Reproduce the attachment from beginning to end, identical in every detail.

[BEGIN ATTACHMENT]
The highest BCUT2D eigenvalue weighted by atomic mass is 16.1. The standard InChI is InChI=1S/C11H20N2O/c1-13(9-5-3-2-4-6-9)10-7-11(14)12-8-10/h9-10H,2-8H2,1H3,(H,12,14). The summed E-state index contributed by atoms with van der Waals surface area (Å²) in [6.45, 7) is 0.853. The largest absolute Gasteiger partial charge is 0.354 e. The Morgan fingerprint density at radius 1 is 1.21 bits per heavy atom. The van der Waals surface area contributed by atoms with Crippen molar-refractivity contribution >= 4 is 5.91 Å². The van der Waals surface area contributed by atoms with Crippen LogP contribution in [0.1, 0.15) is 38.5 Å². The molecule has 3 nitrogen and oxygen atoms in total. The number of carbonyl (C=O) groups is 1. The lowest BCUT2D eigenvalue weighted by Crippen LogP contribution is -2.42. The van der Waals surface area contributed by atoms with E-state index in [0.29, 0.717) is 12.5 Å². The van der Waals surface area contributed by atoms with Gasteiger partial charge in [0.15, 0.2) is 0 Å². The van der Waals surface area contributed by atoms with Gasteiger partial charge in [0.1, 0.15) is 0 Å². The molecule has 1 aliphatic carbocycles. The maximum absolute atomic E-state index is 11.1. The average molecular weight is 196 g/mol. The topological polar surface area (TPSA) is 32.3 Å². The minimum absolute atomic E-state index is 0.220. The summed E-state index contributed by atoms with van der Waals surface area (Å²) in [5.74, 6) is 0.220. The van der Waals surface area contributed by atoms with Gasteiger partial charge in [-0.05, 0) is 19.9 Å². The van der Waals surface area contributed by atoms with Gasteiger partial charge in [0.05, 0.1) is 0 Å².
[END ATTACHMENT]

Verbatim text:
The highest BCUT2D eigenvalue weighted by atomic mass is 16.1. The standard InChI is InChI=1S/C11H20N2O/c1-13(9-5-3-2-4-6-9)10-7-11(14)12-8-10/h9-10H,2-8H2,1H3,(H,12,14). The summed E-state index contributed by atoms with van der Waals surface area (Å²) in [6.45, 7) is 0.853. The largest absolute Gasteiger partial charge is 0.354 e. The Morgan fingerprint density at radius 1 is 1.21 bits per heavy atom. The van der Waals surface area contributed by atoms with Crippen molar-refractivity contribution >= 4 is 5.91 Å². The van der Waals surface area contributed by atoms with Crippen LogP contribution in [0.1, 0.15) is 38.5 Å². The molecule has 3 nitrogen and oxygen atoms in total. The number of carbonyl (C=O) groups is 1. The lowest BCUT2D eigenvalue weighted by Crippen LogP contribution is -2.42. The van der Waals surface area contributed by atoms with E-state index in [0.29, 0.717) is 12.5 Å². The van der Waals surface area contributed by atoms with Gasteiger partial charge in [0.15, 0.2) is 0 Å². The van der Waals surface area contributed by atoms with Gasteiger partial charge in [0.1, 0.15) is 0 Å². The molecule has 1 aliphatic carbocycles. The maximum absolute atomic E-state index is 11.1. The average molecular weight is 196 g/mol. The topological polar surface area (TPSA) is 32.3 Å². The minimum absolute atomic E-state index is 0.220. The summed E-state index contributed by atoms with van der Waals surface area (Å²) in [5.74, 6) is 0.220. The van der Waals surface area contributed by atoms with Gasteiger partial charge in [-0.05, 0) is 19.9 Å². The van der Waals surface area contributed by atoms with Gasteiger partial charge in [0.05, 0.1) is 0 Å².